UPDATE: Alleged ‘PhoneCard USA’ Ponzi Schemer Once Arrested In Brazil On Narcotics Charges Now Charged In United States With Possessing ‘Improvised Explosive Devices’
Istvan Merchenthaler, the U.S.-based alleged “PhoneCard USA” Ponzi schemer who reportedly was arrested on narcotics-trafficking charges in Brazil a decade ago and later was linked to pipe bombs found in Pennsylvania and North Carolina, has been indicted on charges of possessing “approximately 60 plastic PVC pipe improvised explosive devices” plus “approximately 400 cardboard tube IEDs, a 9mm Cobray M-11 semi-automatic machine pistol, and ammunition,” federal prosecutors in the Eastern District of Pennsylvania said.
“IED” stands for “improvised explosive devices.” Such devices have been associated with terrorism and guerrilla warfare. A common form is the roadside bomb.
Merchenthaler, 43, additionally was indicted in Maryland on two counts of being a fugitive in possession of firearms and ammunition and one count of possessing an unregistered destructive device. Further south, in North Carolina, Merchenthaler was indicted on two counts of being a fugitive in possession of firearms and ammunition and one count of possessing an unregistered destructive device.
The IEDs, machine pistol and ammunition were found after the first of two Ponzi indictments against Merchenthaler was handed down in 2012. The Maryland and North Carolina cases have been consolidated and will be heard by U.S. District Judge Robert F. Kelly of the Eastern District of Pennsylvania.
From a statement by the office of U.S. Attorney Zane David Memeger of the Eastern District of Pennsylvania (italics added):
[F]rom at least about May 2006 to about February 2013, Merchenthaler claimed to be the founder of PhoneCard USA, a company that was purportedly a “premier distribution source” for prepaid phone cards and cell phones. Merchenthaler, who used a number of aliases, falsely claimed that PhoneCard USA had “lucrative contracts” with major retail chain stores including Walmart, 7-Eleven, and BJ’s Wholesale Club. Further, Merchenthaler falsely claimed to have friendships with executives at Walmart and 7-Eleven. In reality, Merchenthaler operated a “Ponzi” scheme, stealing over $2 million from over 200 investors and using much of these funds for his own benefit and to perpetuate his scheme.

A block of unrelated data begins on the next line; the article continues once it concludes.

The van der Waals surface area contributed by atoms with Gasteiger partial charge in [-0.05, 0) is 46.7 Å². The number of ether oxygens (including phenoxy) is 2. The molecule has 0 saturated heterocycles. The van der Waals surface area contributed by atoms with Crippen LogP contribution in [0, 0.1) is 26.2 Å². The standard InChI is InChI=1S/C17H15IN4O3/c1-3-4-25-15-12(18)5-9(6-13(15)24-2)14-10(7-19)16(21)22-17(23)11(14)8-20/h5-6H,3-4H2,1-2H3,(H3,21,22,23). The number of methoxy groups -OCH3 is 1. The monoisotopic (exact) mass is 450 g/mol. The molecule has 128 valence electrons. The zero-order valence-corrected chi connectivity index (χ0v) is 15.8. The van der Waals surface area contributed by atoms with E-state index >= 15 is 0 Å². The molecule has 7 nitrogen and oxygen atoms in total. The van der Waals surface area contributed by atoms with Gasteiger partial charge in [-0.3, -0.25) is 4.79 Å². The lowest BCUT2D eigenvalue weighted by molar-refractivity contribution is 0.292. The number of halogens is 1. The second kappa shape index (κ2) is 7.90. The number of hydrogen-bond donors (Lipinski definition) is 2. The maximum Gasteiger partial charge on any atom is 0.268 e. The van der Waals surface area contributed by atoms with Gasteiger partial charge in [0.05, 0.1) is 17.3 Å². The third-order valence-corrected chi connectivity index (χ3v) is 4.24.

Merchentaler allegedly possessed pipe bombs.
In at least one promo by an apparent affiliate of the uber-bizarre MPB Today MLM “program” in 2010, pipe bombs were referenced — in the context of Walmart. An online promo for MPB Today claimed this (italics added):
If you “hate Walmart and have written a 603 page manifesto on how Walmart is trying to take over the world and steal your soul,” you should “stop making that pipe bomb and read how you can avoid Walmart and still make bank,” according to the pitch.
Like Merchenthaler allegedly did with PhoneCard USA, some MPB Today promoters claimed that the “program” had been endorsed by Walmart. It is common for scammers to imply ties to famous businesses.
Indicted alongside Merchenthaler in the IED case was Ryan Joseph Hribick, 32, of Coatesville, Pa. He was charged with count of possession of unregistered firearms, one count of manufacturing and dealing explosive materials, one count of conspiracy to obstruct justice and one count of witness tampering.
Hribick, prosecutors said, “instructed and conspired with others to destroy and conceal cardboard tubes and flash powder – which Hribick was using to manufacture IEDs – so as to keep that evidence from federal agents and the federal grand jury.”
And Hribick “attempted to influence the testimony of a federal grand jury witness regarding the destruction and concealment of evidence,” prosecutors said.